June 29 (Bloomberg) -- Treasuries fell as a third government note auction this week produced poor demand after Greek lawmakers passed the first part of an austerity plan needed to maintain access to bailout funds.
Yields on seven-year notes rose to the highest level this month after the $29 billion auction of the securities drew the lowest participation from a class of investor including foreign central banks in more than two years. Yields on two-year notes touched 0.50 percent a day before the Federal Reserve’s $600 billion second round of quantitative easing concludes.
“It looks like a disappointment,” said Gary Pollack, head of fixed-income trading at Deutsche Bank AG’s private wealth management unit in New York. “We have three auctions in a week that have fallen below expectations. It’s not a good sign considering QE2 ends tomorrow.”
Yields on 10-year notes increased nine basis points, or 0.09 percentage point, to 3.12 percent at 1:25 p.m. in New York, according to Bloomberg Bond Trader prices. The 3.125 percent securities maturing in May 2021 fell 23/32, or $7.19 per $1,000 face amount, to 100 2/32. Yields touched 3.13 percent, the highest level since May 26.
The current seven-year note yields gained 11 basis points to 2.41 percent after touching 2.42 percent, the highest level since May 31. Two-year note yields were little changed at 0.47 percent today after rising to 0.50 percent, the highest level since May 27. The yields touched 0.32 percent on June 24, within a basis point of the all-time low of 0.3118 percent, which was reached Nov. 4.
At today’s auction, the securities drew a yield of 2.430 percent, compared with the average forecast of 2.420 percent in a Bloomberg News survey of eight of the 20 primary dealers obliged to participate in U.S. debt offerings. The bid-to-cover ratio, which gauges demand by comparing total bids with amount of securities offered, was 2.62, compared with 3.24 last month and an average of 2.89 at the past 10 sales.
Indirect bidders, an investor class that includes foreign central banks, purchased 32.2 percent of the notes, the lowest level since March 2009. That compares with an average of 50.1 percent for the past 10 sales.
Direct bidders, non-primary dealers that place their bids directly with the Treasury, purchased 11.8 percent of the securities, compared with 13 percent at the previous sale and an average of 8.1 percent at the past 10 offerings.
The offering is the last of three note auctions this week totaling $99 billion. The government’s $35 billion auction of five-year securities yesterday drew the lowest bid-to-cover ratio in a year. A record low yield of 0.395 percent at the $35 billion offering of two-year notes on June 27 drew the lowest demand from indirect bidders in more than three years.
In Greece, Prime Minister George Papandreou clinched enough votes to pass the first part of an austerity plan aimed at meeting European Union aid requirements and staving off default for his debt-laden nation.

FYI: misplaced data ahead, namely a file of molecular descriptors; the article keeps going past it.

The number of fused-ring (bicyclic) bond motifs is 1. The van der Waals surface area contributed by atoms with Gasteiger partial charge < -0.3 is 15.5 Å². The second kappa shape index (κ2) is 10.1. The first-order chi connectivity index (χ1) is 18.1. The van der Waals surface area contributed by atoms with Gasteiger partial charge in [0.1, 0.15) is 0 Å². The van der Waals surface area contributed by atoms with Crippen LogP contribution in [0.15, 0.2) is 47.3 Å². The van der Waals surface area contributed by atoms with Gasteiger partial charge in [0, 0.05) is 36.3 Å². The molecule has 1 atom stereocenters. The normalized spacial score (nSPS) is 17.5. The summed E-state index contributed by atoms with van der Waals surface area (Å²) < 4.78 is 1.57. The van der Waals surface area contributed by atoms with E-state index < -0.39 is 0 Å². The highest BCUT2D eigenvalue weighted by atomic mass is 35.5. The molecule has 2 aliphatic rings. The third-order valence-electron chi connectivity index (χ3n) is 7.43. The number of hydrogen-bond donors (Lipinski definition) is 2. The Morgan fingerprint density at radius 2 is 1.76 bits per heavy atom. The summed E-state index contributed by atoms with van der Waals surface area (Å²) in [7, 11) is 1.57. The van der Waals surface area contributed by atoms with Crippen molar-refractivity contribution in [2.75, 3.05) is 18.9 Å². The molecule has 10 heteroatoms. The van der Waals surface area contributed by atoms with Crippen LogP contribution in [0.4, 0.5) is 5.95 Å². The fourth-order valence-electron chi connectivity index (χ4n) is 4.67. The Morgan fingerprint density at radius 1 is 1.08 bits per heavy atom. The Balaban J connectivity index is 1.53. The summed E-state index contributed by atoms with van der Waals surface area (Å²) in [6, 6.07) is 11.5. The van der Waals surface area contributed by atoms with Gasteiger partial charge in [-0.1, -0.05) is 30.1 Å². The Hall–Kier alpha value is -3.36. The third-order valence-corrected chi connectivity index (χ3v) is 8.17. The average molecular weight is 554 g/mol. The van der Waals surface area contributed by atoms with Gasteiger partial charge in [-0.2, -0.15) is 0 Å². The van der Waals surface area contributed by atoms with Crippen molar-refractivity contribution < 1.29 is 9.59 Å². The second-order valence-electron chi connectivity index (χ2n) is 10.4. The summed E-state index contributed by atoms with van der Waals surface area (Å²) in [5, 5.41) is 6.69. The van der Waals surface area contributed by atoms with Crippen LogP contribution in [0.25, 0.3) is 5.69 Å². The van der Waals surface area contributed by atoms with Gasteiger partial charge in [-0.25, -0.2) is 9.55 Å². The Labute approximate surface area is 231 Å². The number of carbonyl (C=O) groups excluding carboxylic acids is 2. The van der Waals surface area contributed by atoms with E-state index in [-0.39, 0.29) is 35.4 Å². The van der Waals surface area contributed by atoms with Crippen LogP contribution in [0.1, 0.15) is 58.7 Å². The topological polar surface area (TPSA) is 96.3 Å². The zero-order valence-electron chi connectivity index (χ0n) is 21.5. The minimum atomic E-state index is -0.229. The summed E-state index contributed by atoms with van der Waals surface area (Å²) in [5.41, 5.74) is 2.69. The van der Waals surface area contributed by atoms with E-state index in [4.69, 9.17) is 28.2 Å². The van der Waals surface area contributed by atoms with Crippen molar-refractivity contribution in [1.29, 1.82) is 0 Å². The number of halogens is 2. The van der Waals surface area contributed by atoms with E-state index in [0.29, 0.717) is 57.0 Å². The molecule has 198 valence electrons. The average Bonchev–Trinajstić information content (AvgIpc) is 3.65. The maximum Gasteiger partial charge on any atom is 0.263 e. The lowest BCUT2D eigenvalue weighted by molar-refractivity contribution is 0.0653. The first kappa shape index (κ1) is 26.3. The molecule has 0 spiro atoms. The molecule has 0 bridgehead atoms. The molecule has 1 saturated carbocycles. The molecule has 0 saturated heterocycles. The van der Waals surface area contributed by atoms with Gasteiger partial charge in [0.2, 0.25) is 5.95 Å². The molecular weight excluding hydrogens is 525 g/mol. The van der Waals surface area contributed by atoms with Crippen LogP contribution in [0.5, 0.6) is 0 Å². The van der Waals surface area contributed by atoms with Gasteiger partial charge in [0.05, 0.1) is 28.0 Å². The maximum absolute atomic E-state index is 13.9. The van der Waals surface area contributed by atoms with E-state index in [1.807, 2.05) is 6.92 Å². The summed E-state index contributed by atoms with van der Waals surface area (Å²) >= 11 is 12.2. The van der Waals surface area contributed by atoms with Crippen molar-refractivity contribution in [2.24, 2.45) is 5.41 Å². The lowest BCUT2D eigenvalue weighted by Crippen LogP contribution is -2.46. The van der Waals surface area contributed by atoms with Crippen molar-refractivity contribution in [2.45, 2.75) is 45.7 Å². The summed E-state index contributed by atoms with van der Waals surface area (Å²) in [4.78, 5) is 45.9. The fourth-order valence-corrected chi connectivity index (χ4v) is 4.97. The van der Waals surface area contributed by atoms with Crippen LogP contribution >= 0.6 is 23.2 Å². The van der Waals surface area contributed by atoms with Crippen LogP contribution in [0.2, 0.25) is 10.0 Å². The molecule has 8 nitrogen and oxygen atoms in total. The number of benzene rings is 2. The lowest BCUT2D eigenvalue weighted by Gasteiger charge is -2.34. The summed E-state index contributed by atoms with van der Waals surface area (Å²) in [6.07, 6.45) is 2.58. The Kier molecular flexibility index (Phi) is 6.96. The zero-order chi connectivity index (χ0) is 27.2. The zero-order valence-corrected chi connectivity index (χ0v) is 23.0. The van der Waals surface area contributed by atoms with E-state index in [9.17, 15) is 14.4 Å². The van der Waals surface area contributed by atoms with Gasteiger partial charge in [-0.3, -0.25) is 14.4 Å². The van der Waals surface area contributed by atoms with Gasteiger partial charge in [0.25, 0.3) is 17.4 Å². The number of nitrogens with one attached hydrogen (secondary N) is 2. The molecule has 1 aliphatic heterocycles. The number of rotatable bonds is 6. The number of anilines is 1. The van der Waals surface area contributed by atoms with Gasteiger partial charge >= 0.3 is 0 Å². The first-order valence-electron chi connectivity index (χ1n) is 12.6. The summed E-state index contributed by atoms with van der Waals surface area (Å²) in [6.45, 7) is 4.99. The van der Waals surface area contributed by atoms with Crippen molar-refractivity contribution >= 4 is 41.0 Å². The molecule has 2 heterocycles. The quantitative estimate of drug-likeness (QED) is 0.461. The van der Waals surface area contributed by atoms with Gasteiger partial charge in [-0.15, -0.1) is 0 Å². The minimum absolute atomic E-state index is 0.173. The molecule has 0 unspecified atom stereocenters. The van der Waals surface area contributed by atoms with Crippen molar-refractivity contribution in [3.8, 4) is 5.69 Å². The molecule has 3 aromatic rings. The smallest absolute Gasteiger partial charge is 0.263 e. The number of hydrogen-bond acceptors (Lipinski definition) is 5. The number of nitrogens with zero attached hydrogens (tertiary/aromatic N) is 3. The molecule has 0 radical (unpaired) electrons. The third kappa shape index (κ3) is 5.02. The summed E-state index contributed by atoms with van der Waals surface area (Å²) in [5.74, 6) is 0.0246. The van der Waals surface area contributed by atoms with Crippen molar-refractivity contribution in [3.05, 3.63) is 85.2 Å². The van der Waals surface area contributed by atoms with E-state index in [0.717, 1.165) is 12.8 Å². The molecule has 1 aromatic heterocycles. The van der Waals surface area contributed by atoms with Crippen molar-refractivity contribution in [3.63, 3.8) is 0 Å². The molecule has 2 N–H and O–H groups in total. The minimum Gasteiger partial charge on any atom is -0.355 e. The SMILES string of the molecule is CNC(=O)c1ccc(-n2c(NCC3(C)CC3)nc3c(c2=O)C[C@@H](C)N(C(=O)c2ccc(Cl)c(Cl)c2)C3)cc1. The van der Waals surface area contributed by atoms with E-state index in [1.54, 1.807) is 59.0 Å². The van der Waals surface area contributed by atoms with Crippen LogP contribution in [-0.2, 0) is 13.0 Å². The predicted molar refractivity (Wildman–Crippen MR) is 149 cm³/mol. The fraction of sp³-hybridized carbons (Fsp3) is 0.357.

After gaining 155 votes in the 300-seat parliament, Papandreou is now in a position to secure a bill setting out the strategy for a 78 billion-euro ($112 billion) package of budget cuts and asset sales that is the condition for further rescue funds. The vote, overshadowed by a 48-hour strike, became the target of protests in which police fired tear gas at demonstrators outside the parliament.
As of yesterday, U.S. debt was headed for its largest quarterly return in a year as a slowing economy and Europe’s sovereign-debt crisis boosted demand for the safest assets. U.S. debt had returned 2.8 percent since the end of March, the most since the second quarter of 2010, according to indexes compiled by Bank of America Merrill Lynch.
The number of Americans signing contracts to buy previously owned homes rose 8.2 percent in May, the National Association of Realtors reported. The median forecast of 36 economists in a Bloomberg News survey was for a 3 percent gain.
“We need a constant flow of bad news to maintain yields at these low levels,” said Marc Ostwald, a fixed-income strategist at Monument Securities Ltd. in London. “If we don’t get it, then supply becomes a struggle.”
The central bank purchased $2.456 billion in Treasuries due from February 2029 to February 2041 today to support the economy. The Fed plans to purchase $4 billion to $5 billion of notes due from December 2016 to June 2018 tomorrow as the second round of quantitative easing ends.
Morgan Stanley Wager
Morgan Stanley, the firm targeting a 2 percent market-share gain in fixed-income trading this year, was burned by a wager on U.S. inflation expectations in the second quarter, three people informed of the dealings said.
The bank’s interest-rates trading group lost at least tens of millions of dollars on the trade, which the firm has been unwinding, two of the people said, declining to be identified because the transaction isn’t public. Mary Claire Delaney, a Morgan Stanley spokeswoman, declined to comment.
Traders at the bank bet that inflation expectations for the next five years would rise in Treasury markets, while forecasts for the next 30 years would fall, according to two of the people. Such wagers involve paired purchases and short sales of Treasuries and Treasury Inflation Protected Securities in both maturities.
The difference between yields on 10-year notes and TIPS, a gauge of trader expectations for consumer prices over the life of the debt know as the break-even rate, increased to 2.37 percentage points, the highest level since May.
--With assistance from Michael J. Moore in Washington, Jody Shenn and Christine Harper in New York and Maria Petrakis in Athens. Editors: Dennis Fitzgerald, Paul Cox
To contact the reporters on this story: Daniel Kruger in New York at firstname.lastname@example.org; Susanne Walker in New York at email@example.com
To contact the editor responsible for this story: Dave Liedtka at firstname.lastname@example.org